Irish interaction with empire: British Cyprus and the EOKA Insurgency, 1955-59
Item statusRestricted Access
Embargo end date00/-2/31-1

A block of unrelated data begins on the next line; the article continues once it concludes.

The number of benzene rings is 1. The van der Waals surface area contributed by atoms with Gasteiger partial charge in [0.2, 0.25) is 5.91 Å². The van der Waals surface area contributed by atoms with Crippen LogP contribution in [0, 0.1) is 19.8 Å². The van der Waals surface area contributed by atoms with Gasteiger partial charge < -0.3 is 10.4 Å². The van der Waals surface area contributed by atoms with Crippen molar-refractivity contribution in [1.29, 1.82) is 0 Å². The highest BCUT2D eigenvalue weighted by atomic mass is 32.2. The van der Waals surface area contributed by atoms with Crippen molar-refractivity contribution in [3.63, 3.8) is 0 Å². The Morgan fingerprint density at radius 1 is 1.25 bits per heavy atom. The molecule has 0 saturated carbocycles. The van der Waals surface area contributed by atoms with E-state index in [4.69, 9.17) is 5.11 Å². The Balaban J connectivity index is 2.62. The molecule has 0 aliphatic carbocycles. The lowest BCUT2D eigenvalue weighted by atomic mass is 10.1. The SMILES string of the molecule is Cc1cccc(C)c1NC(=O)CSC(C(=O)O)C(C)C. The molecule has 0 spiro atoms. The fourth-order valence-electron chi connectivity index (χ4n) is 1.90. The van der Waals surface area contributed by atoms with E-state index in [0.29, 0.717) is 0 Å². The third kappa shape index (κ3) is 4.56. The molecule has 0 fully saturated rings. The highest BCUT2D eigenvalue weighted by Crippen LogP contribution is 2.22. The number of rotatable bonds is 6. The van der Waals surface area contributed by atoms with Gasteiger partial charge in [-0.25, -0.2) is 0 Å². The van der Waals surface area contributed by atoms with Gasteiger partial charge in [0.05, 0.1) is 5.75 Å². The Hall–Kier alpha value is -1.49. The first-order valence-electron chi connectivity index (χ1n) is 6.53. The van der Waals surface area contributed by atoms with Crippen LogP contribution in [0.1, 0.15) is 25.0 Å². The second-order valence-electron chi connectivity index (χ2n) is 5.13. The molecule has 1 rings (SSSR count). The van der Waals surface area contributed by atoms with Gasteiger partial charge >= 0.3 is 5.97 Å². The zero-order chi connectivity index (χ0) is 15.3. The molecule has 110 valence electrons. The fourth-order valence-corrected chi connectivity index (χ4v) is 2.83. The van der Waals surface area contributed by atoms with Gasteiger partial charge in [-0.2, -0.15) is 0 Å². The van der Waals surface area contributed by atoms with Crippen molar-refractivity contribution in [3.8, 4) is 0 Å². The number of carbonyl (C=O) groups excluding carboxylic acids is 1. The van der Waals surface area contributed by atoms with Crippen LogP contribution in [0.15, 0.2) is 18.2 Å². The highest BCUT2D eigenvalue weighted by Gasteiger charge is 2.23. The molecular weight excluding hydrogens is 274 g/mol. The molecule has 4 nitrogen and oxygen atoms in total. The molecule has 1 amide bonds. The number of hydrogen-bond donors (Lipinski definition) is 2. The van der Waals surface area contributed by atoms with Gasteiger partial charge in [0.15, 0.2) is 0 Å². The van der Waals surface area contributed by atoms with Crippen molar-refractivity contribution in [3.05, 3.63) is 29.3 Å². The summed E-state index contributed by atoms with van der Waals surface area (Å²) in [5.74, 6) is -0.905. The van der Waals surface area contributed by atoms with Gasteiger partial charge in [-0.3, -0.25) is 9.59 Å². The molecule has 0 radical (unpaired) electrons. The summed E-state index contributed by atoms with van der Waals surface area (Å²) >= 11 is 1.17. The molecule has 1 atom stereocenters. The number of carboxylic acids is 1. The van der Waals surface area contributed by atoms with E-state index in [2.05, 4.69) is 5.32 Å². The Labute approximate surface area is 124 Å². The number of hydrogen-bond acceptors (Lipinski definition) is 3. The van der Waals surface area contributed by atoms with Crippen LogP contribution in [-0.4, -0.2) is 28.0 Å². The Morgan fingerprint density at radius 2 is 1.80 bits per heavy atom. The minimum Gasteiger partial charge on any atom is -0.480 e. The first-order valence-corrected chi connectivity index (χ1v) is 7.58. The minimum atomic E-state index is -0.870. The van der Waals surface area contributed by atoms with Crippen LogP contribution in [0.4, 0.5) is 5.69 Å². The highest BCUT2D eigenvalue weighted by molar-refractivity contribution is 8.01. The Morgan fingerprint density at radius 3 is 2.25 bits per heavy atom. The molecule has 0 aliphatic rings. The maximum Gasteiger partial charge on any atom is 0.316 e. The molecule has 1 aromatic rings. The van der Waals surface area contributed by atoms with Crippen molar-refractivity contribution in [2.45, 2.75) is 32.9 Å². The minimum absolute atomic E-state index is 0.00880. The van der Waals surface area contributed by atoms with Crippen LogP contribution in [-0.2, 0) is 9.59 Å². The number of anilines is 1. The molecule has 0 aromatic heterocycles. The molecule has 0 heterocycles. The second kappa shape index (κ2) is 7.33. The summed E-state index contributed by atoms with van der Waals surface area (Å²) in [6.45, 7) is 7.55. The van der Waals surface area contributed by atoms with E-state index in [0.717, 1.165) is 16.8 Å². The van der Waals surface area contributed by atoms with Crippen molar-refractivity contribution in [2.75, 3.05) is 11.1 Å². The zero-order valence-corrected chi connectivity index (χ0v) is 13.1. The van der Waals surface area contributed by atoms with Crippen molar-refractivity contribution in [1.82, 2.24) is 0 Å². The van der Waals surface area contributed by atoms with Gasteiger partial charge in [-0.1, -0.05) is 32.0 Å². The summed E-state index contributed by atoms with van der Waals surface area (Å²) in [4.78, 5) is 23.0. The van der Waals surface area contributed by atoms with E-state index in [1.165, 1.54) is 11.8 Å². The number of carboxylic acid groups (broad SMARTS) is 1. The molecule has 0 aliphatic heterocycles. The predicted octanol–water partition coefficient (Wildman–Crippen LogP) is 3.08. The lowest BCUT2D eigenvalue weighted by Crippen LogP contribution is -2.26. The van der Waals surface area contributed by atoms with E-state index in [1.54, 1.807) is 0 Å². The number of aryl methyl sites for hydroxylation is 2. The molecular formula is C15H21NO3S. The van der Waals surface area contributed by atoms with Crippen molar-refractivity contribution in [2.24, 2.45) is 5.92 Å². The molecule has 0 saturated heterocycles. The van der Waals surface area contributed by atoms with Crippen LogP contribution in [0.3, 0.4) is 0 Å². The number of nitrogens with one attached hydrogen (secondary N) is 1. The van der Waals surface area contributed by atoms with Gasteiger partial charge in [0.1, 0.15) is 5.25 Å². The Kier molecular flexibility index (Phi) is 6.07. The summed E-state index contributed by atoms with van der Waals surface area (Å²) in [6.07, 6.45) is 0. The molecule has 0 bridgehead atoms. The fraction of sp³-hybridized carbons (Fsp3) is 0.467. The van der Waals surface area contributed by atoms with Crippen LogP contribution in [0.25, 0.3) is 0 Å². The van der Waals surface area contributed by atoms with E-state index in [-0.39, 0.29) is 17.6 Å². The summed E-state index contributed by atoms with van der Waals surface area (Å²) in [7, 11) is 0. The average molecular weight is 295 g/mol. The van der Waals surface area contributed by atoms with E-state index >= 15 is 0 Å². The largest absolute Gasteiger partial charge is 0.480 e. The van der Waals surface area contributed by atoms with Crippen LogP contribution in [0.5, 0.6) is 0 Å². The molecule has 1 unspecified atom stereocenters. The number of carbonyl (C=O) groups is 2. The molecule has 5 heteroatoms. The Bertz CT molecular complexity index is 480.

This research is the first of its kind to explore the complexity of the Irish interaction with empire using one particular case study, British Cyprus during the period of the EOKA insurgency, 1955-59. There are three main areas of enquiry. Firstly, it traces the Twenty-Six County response to decolonisation in Cyprus. Ireland’s anti-colonial credentials have been cited frequently but all too fleetingly. No comprehensive study has been done on post-independent Ireland’s response to British decolonisation anywhere. Popular opinion and how it was reflected in the Irish press organs is examined to gauge if the response was an expression of a wider Irish anticolonial sensibility or a suitable peg upon which to hang Irish nationalist grievances. In dealing with the republican response to the EOKA insurgency, it reveals that no closer relationship was formed between active Irish republicans and foreign anticolonial insurgents than that which existed between the IRA and EOKA. Secondly, this work deals with the Irish institutional response to the Cyprus Question. The motivations behind the muted response by the Catholic Church and the more active response by the Church of Ireland are examined. In the field of Irish foreign policy, it covers the Irish government’s official response and the substantial role played by Irish delegates at the Council of Europe and at the United Nations on the Cyprus Question. Thirdly, this work analyses the Irish participation in British Cyprus during the period of the EOKA insurgency. In the latter half of the 1950s, Ireland continued to be far more involved in Britain’s colonial outposts than the hegemonic nationalist narrative then or since has acknowledged. This work serves as a corrective by providing an account of the Irish judicial and military contribution to law and order in Cyprus during the period of the EOKA insurgency. The research sheds light on neglected aspects of 1950s Ireland and enriches the existing literature on Ireland and Empire. It adds new depths to the existing body of material dealing with the Cyprus Emergency. The importance of the discoveries made by analysing the Irish interaction with the Cyprus Emergency adds weight to the concept of approaching British imperial history using the archipelagic or ‘fournation’ model. The following provides one piece of that particular jigsaw.